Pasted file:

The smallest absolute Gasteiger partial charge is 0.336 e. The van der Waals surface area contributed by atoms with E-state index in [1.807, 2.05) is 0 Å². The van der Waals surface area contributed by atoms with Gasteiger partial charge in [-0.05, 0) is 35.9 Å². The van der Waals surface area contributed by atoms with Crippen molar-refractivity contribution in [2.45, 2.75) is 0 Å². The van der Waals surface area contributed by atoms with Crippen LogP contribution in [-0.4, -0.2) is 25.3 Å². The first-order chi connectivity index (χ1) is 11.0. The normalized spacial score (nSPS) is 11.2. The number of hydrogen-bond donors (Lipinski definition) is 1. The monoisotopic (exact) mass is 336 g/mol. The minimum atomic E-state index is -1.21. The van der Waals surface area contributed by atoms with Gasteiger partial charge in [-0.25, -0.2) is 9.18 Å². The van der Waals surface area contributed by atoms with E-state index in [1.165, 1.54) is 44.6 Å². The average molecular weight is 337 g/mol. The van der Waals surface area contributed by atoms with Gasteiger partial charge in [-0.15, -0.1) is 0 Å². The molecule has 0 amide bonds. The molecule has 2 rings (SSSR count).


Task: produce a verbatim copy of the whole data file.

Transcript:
The smallest absolute Gasteiger partial charge is 0.336 e. The van der Waals surface area contributed by atoms with E-state index in [1.807, 2.05) is 0 Å². The van der Waals surface area contributed by atoms with Gasteiger partial charge in [-0.05, 0) is 35.9 Å². The van der Waals surface area contributed by atoms with Crippen molar-refractivity contribution in [2.45, 2.75) is 0 Å². The van der Waals surface area contributed by atoms with Crippen LogP contribution in [-0.4, -0.2) is 25.3 Å². The first-order chi connectivity index (χ1) is 11.0. The normalized spacial score (nSPS) is 11.2. The number of hydrogen-bond donors (Lipinski definition) is 1. The monoisotopic (exact) mass is 336 g/mol. The minimum atomic E-state index is -1.21. The van der Waals surface area contributed by atoms with Gasteiger partial charge in [-0.25, -0.2) is 9.18 Å². The van der Waals surface area contributed by atoms with E-state index in [1.165, 1.54) is 44.6 Å². The average molecular weight is 337 g/mol. The van der Waals surface area contributed by atoms with Gasteiger partial charge in [-0.15, -0.1) is 0 Å². The molecule has 0 amide bonds. The molecule has 2 rings (SSSR count).